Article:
Experts gathered to weigh the pros and cons of privatising 32 enterprises expressed divergent views about selling profitable firms.
While some favoured the decision, others argued that restructuring public enterprises could prove to be favourable for the economy at a discussion titled, “Privatisation of Private Enterprises,” at Jinnah Institute on Thursday evening.
While 2 million people or 1.8% of the population pay direct income tax, Economist Dr S Akbar Zaidi was of the view that restructuring and strengthening the tax collection institution was more crucial to income generation and privatisation was not the only solution.
Zaidi said the government must segregate loss-making companies which should first be restructured. “The government does not have to fix and sell, they can also fix and keep it.”
Zaidi said lessons must be learnt from privatisation deals in the past and mistakes must not be repeated. “There are ways of doing it, it has been done in the past and globally experimented, large corporations today with extremely conservative governments have been successfully retained in the public sector. “Neither Ishaq Dar nor Prime Minister Nawaz Sharif know how to go about it.”
Senator Saleem Mandviwalla, former chairman Board of Investment, said the problem lay in providing quality management. He suggested that some enterprises which had the potential to be rejuvenated through joint ventures, outsourcing and even public-private partnerships that would generate greater profits should be retained. “Many can be turned around.” Everyone wants a piece of the privatisation pie,” he added.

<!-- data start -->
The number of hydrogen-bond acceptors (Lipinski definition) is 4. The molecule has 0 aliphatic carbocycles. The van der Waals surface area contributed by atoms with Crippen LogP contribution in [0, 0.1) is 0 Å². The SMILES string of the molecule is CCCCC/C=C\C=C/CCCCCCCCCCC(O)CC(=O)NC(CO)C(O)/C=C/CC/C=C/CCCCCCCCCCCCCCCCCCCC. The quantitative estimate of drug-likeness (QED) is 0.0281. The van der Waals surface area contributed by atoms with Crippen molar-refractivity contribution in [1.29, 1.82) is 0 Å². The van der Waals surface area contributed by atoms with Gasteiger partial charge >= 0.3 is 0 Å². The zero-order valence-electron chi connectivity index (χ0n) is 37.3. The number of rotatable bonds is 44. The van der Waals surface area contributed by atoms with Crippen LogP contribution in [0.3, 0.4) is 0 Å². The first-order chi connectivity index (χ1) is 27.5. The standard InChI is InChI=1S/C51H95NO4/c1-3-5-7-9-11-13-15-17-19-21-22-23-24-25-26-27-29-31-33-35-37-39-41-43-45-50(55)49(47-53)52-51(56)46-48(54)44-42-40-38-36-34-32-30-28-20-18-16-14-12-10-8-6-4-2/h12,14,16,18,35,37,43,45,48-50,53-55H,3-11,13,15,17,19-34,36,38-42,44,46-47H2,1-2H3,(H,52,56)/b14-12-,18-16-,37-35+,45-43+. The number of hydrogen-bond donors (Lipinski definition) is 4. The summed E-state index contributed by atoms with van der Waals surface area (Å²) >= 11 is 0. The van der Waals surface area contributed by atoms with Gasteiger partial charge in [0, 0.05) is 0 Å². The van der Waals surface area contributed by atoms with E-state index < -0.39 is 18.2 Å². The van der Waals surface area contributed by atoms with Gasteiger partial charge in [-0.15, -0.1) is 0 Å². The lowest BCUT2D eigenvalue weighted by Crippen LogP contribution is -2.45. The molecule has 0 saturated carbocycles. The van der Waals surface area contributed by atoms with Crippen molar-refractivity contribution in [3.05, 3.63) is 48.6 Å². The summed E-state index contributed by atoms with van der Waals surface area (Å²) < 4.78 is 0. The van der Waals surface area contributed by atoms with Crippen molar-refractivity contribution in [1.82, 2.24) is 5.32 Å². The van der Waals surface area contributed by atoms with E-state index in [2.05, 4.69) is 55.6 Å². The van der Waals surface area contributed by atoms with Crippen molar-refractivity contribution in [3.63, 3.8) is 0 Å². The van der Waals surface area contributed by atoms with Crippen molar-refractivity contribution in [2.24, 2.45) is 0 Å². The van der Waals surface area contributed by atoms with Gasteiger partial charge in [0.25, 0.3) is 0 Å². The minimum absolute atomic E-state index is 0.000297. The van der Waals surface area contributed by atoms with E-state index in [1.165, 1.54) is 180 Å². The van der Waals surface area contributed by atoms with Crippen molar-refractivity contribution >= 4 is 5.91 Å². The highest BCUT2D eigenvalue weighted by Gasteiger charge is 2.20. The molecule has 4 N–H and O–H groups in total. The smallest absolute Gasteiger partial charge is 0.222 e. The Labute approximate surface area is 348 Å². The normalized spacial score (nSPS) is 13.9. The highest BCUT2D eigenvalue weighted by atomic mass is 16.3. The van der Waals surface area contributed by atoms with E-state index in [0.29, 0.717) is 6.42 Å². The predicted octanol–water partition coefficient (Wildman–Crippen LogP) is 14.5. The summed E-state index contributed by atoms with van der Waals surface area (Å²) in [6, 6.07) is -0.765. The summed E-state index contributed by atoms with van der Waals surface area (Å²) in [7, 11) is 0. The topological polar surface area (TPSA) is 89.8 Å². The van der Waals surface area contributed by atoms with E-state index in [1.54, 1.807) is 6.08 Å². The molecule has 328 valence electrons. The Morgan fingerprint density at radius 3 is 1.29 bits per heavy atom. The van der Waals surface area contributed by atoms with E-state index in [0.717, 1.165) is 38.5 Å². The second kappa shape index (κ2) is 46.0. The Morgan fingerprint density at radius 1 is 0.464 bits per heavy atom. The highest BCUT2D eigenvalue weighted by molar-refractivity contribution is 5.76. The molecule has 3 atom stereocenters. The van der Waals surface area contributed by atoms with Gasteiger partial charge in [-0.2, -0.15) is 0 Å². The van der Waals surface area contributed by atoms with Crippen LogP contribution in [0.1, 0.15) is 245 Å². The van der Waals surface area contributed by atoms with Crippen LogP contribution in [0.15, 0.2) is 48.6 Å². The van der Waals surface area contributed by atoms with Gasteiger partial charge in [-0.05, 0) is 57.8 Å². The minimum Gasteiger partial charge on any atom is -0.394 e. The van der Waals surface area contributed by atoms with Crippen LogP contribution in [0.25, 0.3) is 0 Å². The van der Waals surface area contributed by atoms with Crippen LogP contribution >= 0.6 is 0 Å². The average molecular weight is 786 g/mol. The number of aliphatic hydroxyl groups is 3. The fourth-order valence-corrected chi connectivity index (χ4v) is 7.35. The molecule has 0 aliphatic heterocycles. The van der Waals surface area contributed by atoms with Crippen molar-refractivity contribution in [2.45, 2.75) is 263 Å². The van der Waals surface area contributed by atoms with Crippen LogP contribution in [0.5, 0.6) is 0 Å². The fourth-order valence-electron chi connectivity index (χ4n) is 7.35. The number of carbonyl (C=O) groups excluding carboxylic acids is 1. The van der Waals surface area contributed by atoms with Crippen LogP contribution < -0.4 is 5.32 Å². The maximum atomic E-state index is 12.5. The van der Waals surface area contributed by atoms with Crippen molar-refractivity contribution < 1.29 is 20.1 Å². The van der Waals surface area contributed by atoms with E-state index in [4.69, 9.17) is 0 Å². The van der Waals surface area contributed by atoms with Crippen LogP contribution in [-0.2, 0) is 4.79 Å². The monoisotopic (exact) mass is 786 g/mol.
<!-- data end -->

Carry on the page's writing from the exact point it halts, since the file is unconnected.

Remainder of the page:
While discussing the political dilemma, Mandviwalla said that privatisation has always been on the agenda of governments, however the present government lacked political will and a clear road map. He said that debate on the subject has been brought up in both houses of the parliament, but no minister has turned up to answer questions. “It has been nine months and no one has come up with any answers.” If the government is not serious about showing up in parliament, then what are they serious about?” he questioned.
NUST Dean Dr Ashfaque Hassan Khan suggested that the board must be apolitical and consist of reputable representatives.
Dr Ashfaque was of the view that profitable companies should not be privatised and regulatory bodies needed to be strengthened.
Dr Akhtar Hassan Khan, former planning secretary said the country was going through an economic turmoil and confronted with several security challenges.
Academic and political activist, Dr Aasim Sajjad Akhtar argued the privatisation debate should include the government’s responsibility to provide public goods to its citizens.
Asad Zaman said that there was no empirical evidence that goes on to show that privatisation is preferable to government ownership public enterprises. While Dr Aliya from Quaid-i-Azam University said that social dimensions and labour concerns must be looked into. “The government is not interested in labour dynamics.”
Published in The Express Tribune, February 21st, 2014.
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